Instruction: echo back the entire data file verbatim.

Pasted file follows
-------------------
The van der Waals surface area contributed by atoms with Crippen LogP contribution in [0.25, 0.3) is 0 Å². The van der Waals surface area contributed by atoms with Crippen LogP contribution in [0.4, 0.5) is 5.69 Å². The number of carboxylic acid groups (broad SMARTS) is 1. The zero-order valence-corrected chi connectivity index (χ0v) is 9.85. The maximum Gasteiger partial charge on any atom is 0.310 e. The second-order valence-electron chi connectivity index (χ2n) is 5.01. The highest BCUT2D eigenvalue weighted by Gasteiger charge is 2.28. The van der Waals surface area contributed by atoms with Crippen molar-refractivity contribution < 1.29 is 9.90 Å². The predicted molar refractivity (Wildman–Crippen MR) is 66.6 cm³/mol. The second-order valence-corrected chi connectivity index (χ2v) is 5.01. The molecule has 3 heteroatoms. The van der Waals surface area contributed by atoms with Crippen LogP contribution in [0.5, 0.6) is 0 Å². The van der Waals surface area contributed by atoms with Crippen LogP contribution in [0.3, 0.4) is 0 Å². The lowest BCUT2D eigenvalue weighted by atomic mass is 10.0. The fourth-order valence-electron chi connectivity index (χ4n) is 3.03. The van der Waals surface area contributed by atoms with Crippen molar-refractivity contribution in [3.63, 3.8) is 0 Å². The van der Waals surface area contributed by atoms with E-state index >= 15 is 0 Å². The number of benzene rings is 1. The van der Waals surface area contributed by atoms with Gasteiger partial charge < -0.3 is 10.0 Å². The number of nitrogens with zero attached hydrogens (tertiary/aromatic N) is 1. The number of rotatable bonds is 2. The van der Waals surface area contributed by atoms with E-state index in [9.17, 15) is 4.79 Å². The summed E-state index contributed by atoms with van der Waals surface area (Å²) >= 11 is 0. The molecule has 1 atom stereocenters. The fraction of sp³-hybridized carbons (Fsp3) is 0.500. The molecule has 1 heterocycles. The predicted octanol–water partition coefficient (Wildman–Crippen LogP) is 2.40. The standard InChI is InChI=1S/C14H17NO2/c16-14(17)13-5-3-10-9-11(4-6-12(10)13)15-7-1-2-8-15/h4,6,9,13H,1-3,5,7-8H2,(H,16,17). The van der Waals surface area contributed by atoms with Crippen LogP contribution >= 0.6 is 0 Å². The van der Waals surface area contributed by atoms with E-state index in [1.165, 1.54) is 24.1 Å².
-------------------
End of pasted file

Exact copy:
The van der Waals surface area contributed by atoms with Crippen LogP contribution in [0.25, 0.3) is 0 Å². The van der Waals surface area contributed by atoms with Crippen LogP contribution in [0.4, 0.5) is 5.69 Å². The number of carboxylic acid groups (broad SMARTS) is 1. The zero-order valence-corrected chi connectivity index (χ0v) is 9.85. The maximum Gasteiger partial charge on any atom is 0.310 e. The second-order valence-electron chi connectivity index (χ2n) is 5.01. The highest BCUT2D eigenvalue weighted by Gasteiger charge is 2.28. The van der Waals surface area contributed by atoms with Crippen molar-refractivity contribution < 1.29 is 9.90 Å². The predicted molar refractivity (Wildman–Crippen MR) is 66.6 cm³/mol. The second-order valence-corrected chi connectivity index (χ2v) is 5.01. The molecule has 3 heteroatoms. The van der Waals surface area contributed by atoms with Crippen LogP contribution in [0.5, 0.6) is 0 Å². The van der Waals surface area contributed by atoms with Crippen LogP contribution in [0.3, 0.4) is 0 Å². The lowest BCUT2D eigenvalue weighted by atomic mass is 10.0. The fourth-order valence-electron chi connectivity index (χ4n) is 3.03. The van der Waals surface area contributed by atoms with Crippen molar-refractivity contribution in [3.63, 3.8) is 0 Å². The van der Waals surface area contributed by atoms with E-state index >= 15 is 0 Å². The number of benzene rings is 1. The van der Waals surface area contributed by atoms with Gasteiger partial charge < -0.3 is 10.0 Å². The number of nitrogens with zero attached hydrogens (tertiary/aromatic N) is 1. The number of rotatable bonds is 2. The van der Waals surface area contributed by atoms with E-state index in [9.17, 15) is 4.79 Å². The summed E-state index contributed by atoms with van der Waals surface area (Å²) >= 11 is 0. The molecule has 1 atom stereocenters. The fraction of sp³-hybridized carbons (Fsp3) is 0.500. The molecule has 1 heterocycles. The predicted octanol–water partition coefficient (Wildman–Crippen LogP) is 2.40. The standard InChI is InChI=1S/C14H17NO2/c16-14(17)13-5-3-10-9-11(4-6-12(10)13)15-7-1-2-8-15/h4,6,9,13H,1-3,5,7-8H2,(H,16,17). The van der Waals surface area contributed by atoms with Crippen LogP contribution >= 0.6 is 0 Å². The van der Waals surface area contributed by atoms with E-state index in [1.165, 1.54) is 24.1 Å².